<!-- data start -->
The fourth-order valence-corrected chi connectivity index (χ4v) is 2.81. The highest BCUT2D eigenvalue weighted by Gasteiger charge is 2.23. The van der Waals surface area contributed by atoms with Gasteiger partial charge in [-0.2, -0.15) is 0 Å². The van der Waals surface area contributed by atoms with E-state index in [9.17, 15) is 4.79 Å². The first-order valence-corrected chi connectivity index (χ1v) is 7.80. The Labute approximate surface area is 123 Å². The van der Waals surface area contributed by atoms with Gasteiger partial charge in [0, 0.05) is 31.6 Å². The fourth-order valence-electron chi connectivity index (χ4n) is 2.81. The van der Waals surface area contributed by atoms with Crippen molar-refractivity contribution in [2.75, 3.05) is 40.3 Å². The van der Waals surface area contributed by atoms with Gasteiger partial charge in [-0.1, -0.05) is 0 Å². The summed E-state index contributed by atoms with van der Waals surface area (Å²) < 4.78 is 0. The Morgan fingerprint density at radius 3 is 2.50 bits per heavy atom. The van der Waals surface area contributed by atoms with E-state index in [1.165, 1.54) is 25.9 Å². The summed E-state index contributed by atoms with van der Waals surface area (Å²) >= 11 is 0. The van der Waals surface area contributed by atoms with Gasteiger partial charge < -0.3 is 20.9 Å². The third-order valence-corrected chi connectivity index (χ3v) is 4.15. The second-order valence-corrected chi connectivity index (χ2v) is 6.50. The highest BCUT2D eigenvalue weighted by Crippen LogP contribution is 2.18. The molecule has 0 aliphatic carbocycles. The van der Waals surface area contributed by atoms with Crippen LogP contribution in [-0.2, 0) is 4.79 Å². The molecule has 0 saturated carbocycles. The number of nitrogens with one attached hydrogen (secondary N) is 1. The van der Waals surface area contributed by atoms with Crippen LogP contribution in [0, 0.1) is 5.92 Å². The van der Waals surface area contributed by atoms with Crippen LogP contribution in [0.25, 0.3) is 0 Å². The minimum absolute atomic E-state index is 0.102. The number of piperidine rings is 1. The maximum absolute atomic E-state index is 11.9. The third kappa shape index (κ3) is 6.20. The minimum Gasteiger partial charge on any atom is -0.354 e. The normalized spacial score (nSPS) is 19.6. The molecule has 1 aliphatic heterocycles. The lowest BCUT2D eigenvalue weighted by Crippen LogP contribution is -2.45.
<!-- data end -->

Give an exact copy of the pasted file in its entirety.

The fourth-order valence-corrected chi connectivity index (χ4v) is 2.81. The highest BCUT2D eigenvalue weighted by Gasteiger charge is 2.23. The van der Waals surface area contributed by atoms with Gasteiger partial charge in [-0.2, -0.15) is 0 Å². The van der Waals surface area contributed by atoms with E-state index in [9.17, 15) is 4.79 Å². The first-order valence-corrected chi connectivity index (χ1v) is 7.80. The Labute approximate surface area is 123 Å². The van der Waals surface area contributed by atoms with Gasteiger partial charge in [0, 0.05) is 31.6 Å². The fourth-order valence-electron chi connectivity index (χ4n) is 2.81. The van der Waals surface area contributed by atoms with Crippen molar-refractivity contribution in [2.75, 3.05) is 40.3 Å². The van der Waals surface area contributed by atoms with Gasteiger partial charge in [-0.1, -0.05) is 0 Å². The summed E-state index contributed by atoms with van der Waals surface area (Å²) < 4.78 is 0. The Morgan fingerprint density at radius 3 is 2.50 bits per heavy atom. The van der Waals surface area contributed by atoms with E-state index in [1.165, 1.54) is 25.9 Å². The summed E-state index contributed by atoms with van der Waals surface area (Å²) >= 11 is 0. The van der Waals surface area contributed by atoms with Gasteiger partial charge < -0.3 is 20.9 Å². The third-order valence-corrected chi connectivity index (χ3v) is 4.15. The second-order valence-corrected chi connectivity index (χ2v) is 6.50. The highest BCUT2D eigenvalue weighted by Crippen LogP contribution is 2.18. The molecule has 0 aliphatic carbocycles. The van der Waals surface area contributed by atoms with Crippen LogP contribution in [-0.2, 0) is 4.79 Å². The molecule has 0 saturated carbocycles. The number of nitrogens with one attached hydrogen (secondary N) is 1. The van der Waals surface area contributed by atoms with Crippen LogP contribution in [0, 0.1) is 5.92 Å². The van der Waals surface area contributed by atoms with Crippen LogP contribution in [0.25, 0.3) is 0 Å². The minimum absolute atomic E-state index is 0.102. The number of piperidine rings is 1. The maximum absolute atomic E-state index is 11.9. The third kappa shape index (κ3) is 6.20. The minimum Gasteiger partial charge on any atom is -0.354 e. The normalized spacial score (nSPS) is 19.6. The molecule has 1 aliphatic heterocycles. The lowest BCUT2D eigenvalue weighted by Crippen LogP contribution is -2.45.